Immunity to transplantable nitrosourea-induced neurogenic tumors. III. Systemic adoptive transfer of immunity.
The effect of intravenously injected tumor immune spleen cells on growth of 3 X 10(5) gliosarcoma T9 cells injected intradermally (ID) or intracerebrally (IC) into sublethally irradiated CDF rats was evaluated. Spleen cells from donor rats with sufficient immunity to reject 5 X 10(5) T9 cells inhibited the growth of T9 cells mixed with spleen cells in a ratio of 1:25 and injected ID, but could not act after intravenous transfer. However, donor rats which had rejected increasing T9 challenge doses up to 1 X 10(7) cells produced immune spleen cells which, upon IV transfer, could inhibit growth of ID T9 challenge but not of EB-679, an unrelated glioma, in recipient rats. Rejection of IC T9 challenge was also obtained after IV transfer, in recipients of such "hyperimmune" spleen cells, but was less (60% maximum) than that noted after ID T9 challenge (100% maximum). The removal of B cells from the transferred spleen cells did not affect the results, suggesting that the specific immunity was mediated by T cells. We conclude that the special immunological circumstances of tumors growing in the brain renders them less accessible to rejection by systemically transferred immune cells, but it is nevertheless possible to effect a significant incidence of rejection of syngeneic tumor growth in the brain by the intravenous transfer of hyperimmune spleen cells.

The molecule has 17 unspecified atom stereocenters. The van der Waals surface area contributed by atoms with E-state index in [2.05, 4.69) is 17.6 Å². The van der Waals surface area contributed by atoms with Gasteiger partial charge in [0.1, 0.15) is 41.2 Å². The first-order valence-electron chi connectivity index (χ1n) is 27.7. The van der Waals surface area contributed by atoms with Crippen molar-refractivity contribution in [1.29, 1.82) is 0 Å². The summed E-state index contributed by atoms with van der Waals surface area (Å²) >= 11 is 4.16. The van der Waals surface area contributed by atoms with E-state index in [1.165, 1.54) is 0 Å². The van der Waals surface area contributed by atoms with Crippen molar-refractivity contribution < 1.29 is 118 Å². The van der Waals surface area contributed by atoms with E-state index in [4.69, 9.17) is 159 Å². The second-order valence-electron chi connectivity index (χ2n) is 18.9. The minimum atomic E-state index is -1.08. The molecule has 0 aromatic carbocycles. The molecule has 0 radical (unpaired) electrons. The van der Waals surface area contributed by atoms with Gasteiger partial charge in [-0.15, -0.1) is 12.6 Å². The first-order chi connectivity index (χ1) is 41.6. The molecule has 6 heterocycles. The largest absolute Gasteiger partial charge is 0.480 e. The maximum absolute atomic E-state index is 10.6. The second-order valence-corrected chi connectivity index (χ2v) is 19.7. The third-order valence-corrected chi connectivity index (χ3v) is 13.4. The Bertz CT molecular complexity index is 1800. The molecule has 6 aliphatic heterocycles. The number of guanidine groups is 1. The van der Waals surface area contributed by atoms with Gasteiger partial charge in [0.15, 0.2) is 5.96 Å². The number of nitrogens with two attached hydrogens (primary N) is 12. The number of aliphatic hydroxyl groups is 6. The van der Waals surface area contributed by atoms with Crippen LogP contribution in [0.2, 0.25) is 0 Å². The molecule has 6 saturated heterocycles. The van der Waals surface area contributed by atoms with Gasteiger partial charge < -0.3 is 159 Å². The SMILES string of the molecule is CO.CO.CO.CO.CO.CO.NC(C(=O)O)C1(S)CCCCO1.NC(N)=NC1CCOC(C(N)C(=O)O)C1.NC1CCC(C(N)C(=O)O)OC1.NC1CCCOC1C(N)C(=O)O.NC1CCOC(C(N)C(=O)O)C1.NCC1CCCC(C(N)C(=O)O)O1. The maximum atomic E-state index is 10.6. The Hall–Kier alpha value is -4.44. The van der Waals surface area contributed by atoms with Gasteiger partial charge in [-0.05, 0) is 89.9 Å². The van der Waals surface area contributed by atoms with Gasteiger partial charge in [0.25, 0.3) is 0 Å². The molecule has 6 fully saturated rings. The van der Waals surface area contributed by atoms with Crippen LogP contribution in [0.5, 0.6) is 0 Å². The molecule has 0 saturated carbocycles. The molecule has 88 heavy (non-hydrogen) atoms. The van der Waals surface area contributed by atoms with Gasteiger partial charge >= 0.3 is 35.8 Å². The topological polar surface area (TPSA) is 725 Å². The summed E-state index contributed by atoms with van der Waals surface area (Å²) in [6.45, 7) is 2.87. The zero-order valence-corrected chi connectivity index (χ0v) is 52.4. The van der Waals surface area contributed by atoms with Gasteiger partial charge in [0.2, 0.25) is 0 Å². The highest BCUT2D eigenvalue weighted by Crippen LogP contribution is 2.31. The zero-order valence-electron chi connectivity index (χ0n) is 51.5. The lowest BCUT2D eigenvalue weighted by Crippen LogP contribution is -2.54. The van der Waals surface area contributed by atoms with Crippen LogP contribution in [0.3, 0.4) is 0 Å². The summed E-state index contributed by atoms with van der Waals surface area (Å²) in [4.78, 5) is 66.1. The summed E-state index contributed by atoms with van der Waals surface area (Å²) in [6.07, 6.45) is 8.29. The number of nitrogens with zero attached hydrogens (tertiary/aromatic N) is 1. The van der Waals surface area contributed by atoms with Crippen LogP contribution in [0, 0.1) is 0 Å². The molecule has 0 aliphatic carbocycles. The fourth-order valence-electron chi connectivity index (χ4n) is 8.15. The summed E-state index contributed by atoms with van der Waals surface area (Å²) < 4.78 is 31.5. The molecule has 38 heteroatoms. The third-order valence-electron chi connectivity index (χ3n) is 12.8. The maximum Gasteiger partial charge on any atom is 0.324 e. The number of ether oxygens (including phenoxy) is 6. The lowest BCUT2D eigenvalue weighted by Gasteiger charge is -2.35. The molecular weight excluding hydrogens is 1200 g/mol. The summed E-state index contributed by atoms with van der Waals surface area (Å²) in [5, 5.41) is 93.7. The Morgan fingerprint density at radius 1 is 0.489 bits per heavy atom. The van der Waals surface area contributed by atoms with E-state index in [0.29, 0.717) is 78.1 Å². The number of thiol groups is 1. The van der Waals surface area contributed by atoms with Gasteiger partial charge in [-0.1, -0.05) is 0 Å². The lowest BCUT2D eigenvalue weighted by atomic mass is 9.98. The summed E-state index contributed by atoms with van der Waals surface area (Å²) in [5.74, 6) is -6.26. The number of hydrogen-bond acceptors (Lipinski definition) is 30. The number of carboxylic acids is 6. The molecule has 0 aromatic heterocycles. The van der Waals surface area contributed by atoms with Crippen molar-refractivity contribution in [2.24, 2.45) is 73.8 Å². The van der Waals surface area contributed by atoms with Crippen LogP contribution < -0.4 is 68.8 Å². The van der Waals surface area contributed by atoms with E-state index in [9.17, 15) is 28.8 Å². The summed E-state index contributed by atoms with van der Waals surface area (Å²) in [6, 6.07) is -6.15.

Shibuya, N; Hochgeschwender, U; Kida, Y; Hochwald, GM; Thorbecke, GJ; Cravioto, H
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